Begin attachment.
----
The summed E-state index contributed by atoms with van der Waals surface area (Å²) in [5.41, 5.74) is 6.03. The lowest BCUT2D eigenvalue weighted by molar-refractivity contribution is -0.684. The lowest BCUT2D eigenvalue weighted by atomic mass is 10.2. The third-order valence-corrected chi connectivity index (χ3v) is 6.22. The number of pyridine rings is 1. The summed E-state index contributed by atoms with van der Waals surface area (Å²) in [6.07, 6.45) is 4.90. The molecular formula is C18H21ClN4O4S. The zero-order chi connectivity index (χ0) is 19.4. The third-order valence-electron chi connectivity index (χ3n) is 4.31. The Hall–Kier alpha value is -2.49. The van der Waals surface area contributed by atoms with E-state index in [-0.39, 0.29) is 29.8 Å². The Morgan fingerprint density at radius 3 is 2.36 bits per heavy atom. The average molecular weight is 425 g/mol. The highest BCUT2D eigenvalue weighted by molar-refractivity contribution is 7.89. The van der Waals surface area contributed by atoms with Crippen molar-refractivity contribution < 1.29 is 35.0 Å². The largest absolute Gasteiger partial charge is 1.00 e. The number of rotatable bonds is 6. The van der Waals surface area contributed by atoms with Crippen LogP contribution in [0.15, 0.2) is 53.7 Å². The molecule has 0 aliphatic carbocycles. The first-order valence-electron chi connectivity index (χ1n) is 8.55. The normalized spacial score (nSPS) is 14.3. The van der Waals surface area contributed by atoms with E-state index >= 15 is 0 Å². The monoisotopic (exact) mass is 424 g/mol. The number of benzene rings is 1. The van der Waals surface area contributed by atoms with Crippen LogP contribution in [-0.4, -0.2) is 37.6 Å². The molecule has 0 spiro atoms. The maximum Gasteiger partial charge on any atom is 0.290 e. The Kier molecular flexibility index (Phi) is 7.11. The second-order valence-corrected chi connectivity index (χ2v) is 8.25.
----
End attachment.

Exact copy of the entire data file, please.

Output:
The summed E-state index contributed by atoms with van der Waals surface area (Å²) in [5.41, 5.74) is 6.03. The lowest BCUT2D eigenvalue weighted by molar-refractivity contribution is -0.684. The lowest BCUT2D eigenvalue weighted by atomic mass is 10.2. The third-order valence-corrected chi connectivity index (χ3v) is 6.22. The number of pyridine rings is 1. The summed E-state index contributed by atoms with van der Waals surface area (Å²) in [6.07, 6.45) is 4.90. The molecular formula is C18H21ClN4O4S. The zero-order chi connectivity index (χ0) is 19.4. The third-order valence-electron chi connectivity index (χ3n) is 4.31. The Hall–Kier alpha value is -2.49. The van der Waals surface area contributed by atoms with E-state index in [-0.39, 0.29) is 29.8 Å². The Morgan fingerprint density at radius 3 is 2.36 bits per heavy atom. The average molecular weight is 425 g/mol. The highest BCUT2D eigenvalue weighted by molar-refractivity contribution is 7.89. The van der Waals surface area contributed by atoms with Crippen molar-refractivity contribution < 1.29 is 35.0 Å². The largest absolute Gasteiger partial charge is 1.00 e. The number of rotatable bonds is 6. The van der Waals surface area contributed by atoms with Crippen LogP contribution in [0.15, 0.2) is 53.7 Å². The molecule has 0 aliphatic carbocycles. The first-order valence-electron chi connectivity index (χ1n) is 8.55. The normalized spacial score (nSPS) is 14.3. The van der Waals surface area contributed by atoms with E-state index >= 15 is 0 Å². The monoisotopic (exact) mass is 424 g/mol. The number of benzene rings is 1. The van der Waals surface area contributed by atoms with Crippen LogP contribution in [-0.4, -0.2) is 37.6 Å². The molecule has 0 spiro atoms. The maximum Gasteiger partial charge on any atom is 0.290 e. The Kier molecular flexibility index (Phi) is 7.11. The second-order valence-corrected chi connectivity index (χ2v) is 8.25.